Is not the meat cut off before our eyes, yes, joy and gladness from the house of our God?…
I. THAT SIN DEPRIVES MAN OF HIS CHERISHED HOPE. "Is not the meat cut off before our eyes?"
1. This deprivation was unexpected. The ripe crops were seen by the people of Judah, who were rejoicing in the prospect of a safe harvest, when to their astonishment all was destroyed. And sin deprives sinners of their expected pleasures just when they are within sure reach, and turns in an unexpected moment the fairest prospects into barren wastes, it is the way of God to disappoint the evil-doer of his cherished anticipations.
2. This deprivation was calamitous. The people of Judah were dependent upon the ripe crops for the supply of their temporal wants, and would not be able to provide anything as a substitute for them. And sin does not merely deprive man of those things which are for his luxury, but even those things which are essential to his bare comfort.
3. This deprivation was righteous. The people of Judah might imagine that it was very unjust thus to deprive them of the harvest for which they had laboured, and that too at the very moment they were expecting to gather it in for use. They would be unable to understand the equity and meaning of such a visitation. But it is a righteous thing that sin should be punished, and in the manner most likely to restrain it, and this is often done by the destruction of a cherished hope.
II. THAT SIN DEPRIVES THE SANCTUARY OF ITS APPROPRIATE JOY. "Is not the meat cut off before our eyes, yea, joy and gladness from the house of our Lord?"
1. That joy should ever be associated with the service of the sanctuary. Joy and gladness always belonged to the ancient temple; thither the Jews went to give thanks, and to acknowledge themselves the blessed of the Lord. But now they could not rejoice in the presence of God, because of the calamities which were upon them.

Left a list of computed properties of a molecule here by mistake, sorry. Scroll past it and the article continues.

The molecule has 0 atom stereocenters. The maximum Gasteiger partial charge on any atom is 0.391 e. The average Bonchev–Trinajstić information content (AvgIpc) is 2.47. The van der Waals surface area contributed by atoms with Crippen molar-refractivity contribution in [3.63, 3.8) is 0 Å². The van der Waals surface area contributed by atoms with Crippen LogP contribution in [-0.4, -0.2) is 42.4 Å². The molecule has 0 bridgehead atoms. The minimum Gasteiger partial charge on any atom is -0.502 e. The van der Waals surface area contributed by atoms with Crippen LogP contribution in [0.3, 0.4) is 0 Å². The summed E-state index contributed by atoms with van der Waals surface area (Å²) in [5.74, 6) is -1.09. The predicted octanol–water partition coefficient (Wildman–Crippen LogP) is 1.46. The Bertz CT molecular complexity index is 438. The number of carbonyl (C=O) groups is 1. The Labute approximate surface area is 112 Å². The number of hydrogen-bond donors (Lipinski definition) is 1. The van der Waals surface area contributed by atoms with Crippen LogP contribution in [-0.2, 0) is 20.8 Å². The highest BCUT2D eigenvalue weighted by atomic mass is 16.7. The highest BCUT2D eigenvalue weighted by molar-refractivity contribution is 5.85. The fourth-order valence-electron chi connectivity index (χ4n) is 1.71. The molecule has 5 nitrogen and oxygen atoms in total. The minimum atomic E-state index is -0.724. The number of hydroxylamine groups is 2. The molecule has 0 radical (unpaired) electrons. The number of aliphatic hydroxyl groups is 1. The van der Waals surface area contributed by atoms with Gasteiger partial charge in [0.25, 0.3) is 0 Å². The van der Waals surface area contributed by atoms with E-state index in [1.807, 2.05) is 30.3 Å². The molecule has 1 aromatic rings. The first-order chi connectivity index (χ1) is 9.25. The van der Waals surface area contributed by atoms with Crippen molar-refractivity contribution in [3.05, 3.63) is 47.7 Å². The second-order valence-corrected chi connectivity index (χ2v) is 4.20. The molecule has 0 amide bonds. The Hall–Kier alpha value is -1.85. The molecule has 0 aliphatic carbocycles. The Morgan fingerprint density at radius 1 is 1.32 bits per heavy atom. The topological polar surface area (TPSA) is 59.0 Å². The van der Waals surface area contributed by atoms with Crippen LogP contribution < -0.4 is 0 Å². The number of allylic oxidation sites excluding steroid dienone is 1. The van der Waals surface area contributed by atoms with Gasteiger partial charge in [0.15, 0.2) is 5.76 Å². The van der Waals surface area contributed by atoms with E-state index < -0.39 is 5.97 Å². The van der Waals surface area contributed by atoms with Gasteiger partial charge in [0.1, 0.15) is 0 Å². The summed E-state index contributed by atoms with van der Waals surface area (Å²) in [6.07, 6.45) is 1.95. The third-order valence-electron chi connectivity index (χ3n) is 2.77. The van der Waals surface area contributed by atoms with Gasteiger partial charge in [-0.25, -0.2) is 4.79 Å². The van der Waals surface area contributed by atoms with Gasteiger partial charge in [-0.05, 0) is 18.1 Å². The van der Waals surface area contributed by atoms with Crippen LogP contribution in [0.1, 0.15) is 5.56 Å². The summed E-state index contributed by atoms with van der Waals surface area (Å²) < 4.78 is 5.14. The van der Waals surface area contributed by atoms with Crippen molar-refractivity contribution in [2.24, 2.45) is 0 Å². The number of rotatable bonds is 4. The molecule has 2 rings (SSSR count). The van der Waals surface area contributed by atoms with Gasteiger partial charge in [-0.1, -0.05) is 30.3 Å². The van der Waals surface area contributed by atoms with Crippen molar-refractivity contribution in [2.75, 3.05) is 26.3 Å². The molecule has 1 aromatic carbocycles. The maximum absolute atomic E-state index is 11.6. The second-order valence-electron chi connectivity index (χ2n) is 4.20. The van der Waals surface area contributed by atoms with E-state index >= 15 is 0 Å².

2. That sin deprives the sanctuary of the joy which should ever be associated with it. The sins of the people of Judah rendered it impossible for them to participate in their usual harvest festivals, and divested the Divine presence of its accustomed joy. And sin will extinguish the bright lights of the sanctuary; it will hush its sweet music, and stay the spring of joy which God has destined should flow from the temple into human souls.
III. THAT SIN DEPRIVES THE SEED OF ITS NECESSARY VITALITY. "The seed is rotten under the clods, the garners are laid desolate, the barns are broken down; for the corn is withered." Thus we see that sin perverts the natural order of God's universe, it renders the seed which is full of life destitute of all vitality. The seed is precious; man's sin makes it useless. God can plague man's mercies in the germ or in the barn, it is impossible to escape His retribution.
IV. THAT SIN DEPRIVES THE BRUTE OF ITS REFRESHING PASTURE. "How do the beasts groan! the herds of cattle are perplexed, because they have no pasture, yea, the flocks of sheep are made desolate." All the life and interests of the universe arc one, and one part of it cannot suffer without involving the rest; hence the sin of man affects the whole. Lessons —
1. That men who imagine that they gain anything by sin are deceived.
2. That sin divests the most sacred places of their destined gladness.
3. That sin brings famine where God intended there should be plenty.
(J. S. Exell, M. A.)
Parallel VersesKJV: Is not the meat cut off before our eyes, yea, joy and gladness from the house of our God?